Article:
When Jo Nathan was a child combing fleeces alongside her grandmother as she sat at her spinning wheel, or trawling through earthy bushland collecting various artefacts to make coloured dyes, she didn’t ever imagine that the experience would eventually lead to her rubbing shoulders with some of the world’s leading fashion designers.
Sitting in her beautiful studio space on a 3000 acre cattle property overlooking the banks of the Wakool River at Deniliquin, Jo, who owns fashion label Woolliwoolli, reminisces about her earliest experiences with textiles and wool.
“The natural dyeing process always fascinated me, especially the colours created. As a teenager I loved to sew, mum taught me my sewing skills, and I made a lot of clothing, but I wasn’t particularly thinking I’d be a fashion designer – that seemed like a crazy dream for a kid growing up on a dairy farm at Cobram,” Jo says.
However, fast forward a number of years and Jo was literally travelling the world.
It was an experience that came after her visual arts teacher had encouraged her to study textile design, and Jo completed the course at RMIT University. She was then employed as a designer for Cleakheaton (Australian Country Spinners), designing yarns, working in the mill creating colours, undertaking editorial roles for various magazines (Better Homes and Gardens, Family Circle and Women’s Weekly), and being a part of fashion photo shoots for the knitting publications, before she returned to RMIT to teach the next generation of designers.
After 12 months of nurturing upcoming designers, it became apparent that relocating to the family farm was a dream for her husband Matt, and her new journey in Australia’s wool growing heartland began.
Whilst the Riverina is renowned as a thriving wool growing region, (its origins with Merino wool dating back to the mid 1800s), and Jo had always appreciated the beautiful fibre, it wasn’t until she was directly meeting woolgrowers and shearers from the region, that she felt there was an opportunity to reinvigorate the perception of wool as wearable fashion. And that’s when she decided to establish Woolliwoolli.
Jo won the Australian Wool Fashion Awards most marketable collection in 2003 which led to her involvement in the New Generation Fashion Show in Melbourne as part of a trade show involvement and she was invited to attend the Fashion Week event in Hong Kong.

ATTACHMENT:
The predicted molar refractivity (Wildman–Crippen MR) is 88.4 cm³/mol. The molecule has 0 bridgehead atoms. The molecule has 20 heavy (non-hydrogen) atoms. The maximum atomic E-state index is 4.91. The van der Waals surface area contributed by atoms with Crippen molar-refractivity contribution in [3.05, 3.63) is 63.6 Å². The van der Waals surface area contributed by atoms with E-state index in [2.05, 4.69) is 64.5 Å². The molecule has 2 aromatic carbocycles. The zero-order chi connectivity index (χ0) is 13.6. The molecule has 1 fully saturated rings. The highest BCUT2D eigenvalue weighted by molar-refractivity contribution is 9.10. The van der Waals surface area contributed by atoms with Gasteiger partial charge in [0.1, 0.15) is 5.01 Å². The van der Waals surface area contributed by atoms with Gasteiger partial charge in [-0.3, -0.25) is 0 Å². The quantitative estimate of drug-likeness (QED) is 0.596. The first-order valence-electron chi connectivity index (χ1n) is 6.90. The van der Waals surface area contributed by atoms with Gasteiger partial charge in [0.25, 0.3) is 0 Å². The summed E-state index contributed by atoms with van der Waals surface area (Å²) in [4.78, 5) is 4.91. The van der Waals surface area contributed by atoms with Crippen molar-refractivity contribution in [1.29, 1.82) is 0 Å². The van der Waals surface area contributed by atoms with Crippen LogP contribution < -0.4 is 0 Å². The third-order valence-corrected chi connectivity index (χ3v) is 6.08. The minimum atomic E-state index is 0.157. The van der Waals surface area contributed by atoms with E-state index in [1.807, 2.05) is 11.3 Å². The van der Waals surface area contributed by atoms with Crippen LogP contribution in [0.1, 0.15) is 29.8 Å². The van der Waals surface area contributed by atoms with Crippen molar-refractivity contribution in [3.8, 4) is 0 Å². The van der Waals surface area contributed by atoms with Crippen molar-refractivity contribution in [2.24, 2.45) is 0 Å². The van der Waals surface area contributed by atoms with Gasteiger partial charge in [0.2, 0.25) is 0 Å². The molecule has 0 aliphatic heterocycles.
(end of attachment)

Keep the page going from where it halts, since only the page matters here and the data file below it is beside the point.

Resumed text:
Through Australian Wool Innovation sponsorship Jo attended further Fashion Week events in 2005 and 2006, and she started showcasing her garments around the world – Shanghai, New Delhi, Milan, London and Paris.
“It was pretty incredible to have the opportunity to do a runway show in the fashion world and work with other designers, mostly from Asia, building relationships. I also worked with beautiful models from all of the world. It was a highlight to see production wise how a real fashion show works at that end of the market.”
After travelling to Paris, Jo realised that there was endless travel involved in being involved in the international fashion industry, and the farm life and relationships in Deniliquin had become more important to her, so she focused on a more ‘local’ market.
And she’s realised that even Deniliquin can stage its own runway show.
Jo was involved in the introduction of a fashion show five years ago to raise money for the local hospital auxiliary and guiding local girls into modelling the locally designed garments.
“To see shy teenage girls walk on a catwalk and blossom into gorgeous models, I love the fact that something like that can happen in Deni.
“Life in the country is just fantastic and just because you’re in the country doesn’t mean you can’t be in touch with the fashion world. Anything is possible.”
When Jo first started designing under her Woolliwoolli label, the garments were vibrant, colourful and featured textured detail.
After exploring more neutral and darker tones, this year’s winter collection featured designs that emulated the roots of the label.
And Jo has been excited by the revival in wool being considered a versatile and fashionable fibre.
“Australian Wool Innovation has really done a lot in promoting it as a contemporary fashion fibre and I’ve watched that and been a part of that encouraging young designers to work with wool again.
“There are really so many ways wool can be used – from a traditional standard knitted jumper to evening gowns, suits, performance wear, sports wear. Wool breathes, it drapes, it can be manipulated by felting it, spinning it in different ways for different effects, it can be used to create anything really.”
From wholesaling to various retailers through trade show appearances, the Woolliwoolli label is now exclusively available through the website and Facebook page. Jo uses woollen yarns she’s collected from various sources over 20 years and predominantly uses those spun by Nick Bradford of Nundle Woollen Mills at Tamworth. Jo is passionate about a slow fashion movement, creating all her garments herself, using 1960s/70s domestic knitting machines and hand knitting techniques using fine ply wools to embark on designing the new pieces for next year’s collection expected to be launched in May.
“I just focused on scarves this year and I’m hoping to do a homewares range as well to take it in a different direction. I’m not chasing the fashion world to the extent that I used to.”
Jo has also developed a series of workshops and is taking expressions of interest for involvement over spring/summer so others can explore the woollen fibre and learn knitting techniques, and is especially passionate in educating children.
“If we can put wool into the hands of kids it can be influential in their future in learning about the fibre.
“I was taken to a world I never dreamed of because I learnt to knit as a child.”
Words: Rosie O’Keeffe
Pictures: Sophie Loft (models in scarves), others supplied by Woolliwoolli